KENYA – The Kenya Tobacco Control Board in partnership with the Ministry of Health has launched a nationwide sensitization and awareness campaign against the use of tobacco and nicotine products including cigarettes, cigars, pipe tobacco, vape and chewing tobacco.

Kenyan health stakeholders have embarked on the sensitization campaign in time to commemorate the 2022 World No Tobacco Day, observed across the globe every year on May 31, to spread awareness around the risks of tobacco consumption.

Health officials will discuss the ill effects of tobacco on one’s health and the need of quitting tobacco in every form to lead a disease-free life throughout the sensitization campaign.

According to the World Health Organization (WHO), every year more than 8 million people die due ailments related to tobacco consumption yet tobacco use continues to rapidly increase among people of all age groups.

Tobacco products contain toxins, cancer-causing agents and nicotine which can lead to extreme life-threatening health complications such as oral cancer and other types of cancer, risk of contracting cardiovascular and respiratory diseases, cognitive impairment and infertility.

There would be a 50 per cent reduction in tobacco related disease burden in every country if tobacco use is controlled, according to the World Health Organization.

Subsequently, the Tobacco Control Board will work with public and community health workers among other health stakeholders drawn from various counties as ambassadors to create awareness among members of the public about the dangers of tobacco use.

The health officials will also warn about adverse impacts of emerging tobacco and nicotine products on the health system since they still contained nicotine as the main ingredient, a substance which poses a health risk for its users.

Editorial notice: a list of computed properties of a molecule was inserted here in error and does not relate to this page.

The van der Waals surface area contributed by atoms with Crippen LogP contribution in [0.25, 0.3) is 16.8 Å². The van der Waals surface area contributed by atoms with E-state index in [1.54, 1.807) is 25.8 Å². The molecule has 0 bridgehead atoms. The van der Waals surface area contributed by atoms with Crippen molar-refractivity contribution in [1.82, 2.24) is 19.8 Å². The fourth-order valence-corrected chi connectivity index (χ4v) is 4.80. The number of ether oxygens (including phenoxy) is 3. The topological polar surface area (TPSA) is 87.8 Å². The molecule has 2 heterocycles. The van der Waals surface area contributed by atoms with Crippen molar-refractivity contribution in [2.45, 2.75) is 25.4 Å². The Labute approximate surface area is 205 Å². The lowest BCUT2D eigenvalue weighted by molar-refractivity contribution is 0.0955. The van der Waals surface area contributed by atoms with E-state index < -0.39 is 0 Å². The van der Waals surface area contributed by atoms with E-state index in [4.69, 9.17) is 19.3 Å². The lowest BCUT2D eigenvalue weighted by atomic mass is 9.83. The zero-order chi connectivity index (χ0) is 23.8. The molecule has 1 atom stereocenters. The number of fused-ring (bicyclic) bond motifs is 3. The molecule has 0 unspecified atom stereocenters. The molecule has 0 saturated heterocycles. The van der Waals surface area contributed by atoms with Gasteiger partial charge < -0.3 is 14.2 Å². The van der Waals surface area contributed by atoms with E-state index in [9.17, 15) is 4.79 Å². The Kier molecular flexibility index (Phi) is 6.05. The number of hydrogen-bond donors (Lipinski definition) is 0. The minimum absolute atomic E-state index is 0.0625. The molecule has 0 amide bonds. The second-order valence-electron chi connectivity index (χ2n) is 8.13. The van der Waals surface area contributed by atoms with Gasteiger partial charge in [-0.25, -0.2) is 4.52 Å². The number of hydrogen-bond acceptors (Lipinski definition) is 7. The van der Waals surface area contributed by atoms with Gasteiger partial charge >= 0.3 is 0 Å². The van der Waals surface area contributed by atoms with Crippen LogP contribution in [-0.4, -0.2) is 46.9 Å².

The emerging products include e-cigarettes, heat-not-burn products, pouches like lyft or velo, lozenges and chewing gums laced with nicotine.

The campaign also presents an opportunity for the stakeholders to create awareness about the Tobacco Control Act of 2007 which was adopted as a way of addressing the tobacco epidemic by the World Health Organization member states through the WHO Framework Convention on Tobacco Control.

The law was enacted in Kenya as a way of regulating the use of tobacco through regulation of cigarette smoking in public, tobacco advertising, promotion and sponsorship, packaging and labeling of tobacco products, public education among other obligations.

Moreover, Tobacco Control Board Chairperson Nancy Gachoka revealed that they were collaborating with WHO, Food and Agriculture Organization and World Food Programme Kenya to introduce farmers to alternative crops to eliminate health risks associated with tobacco growing.

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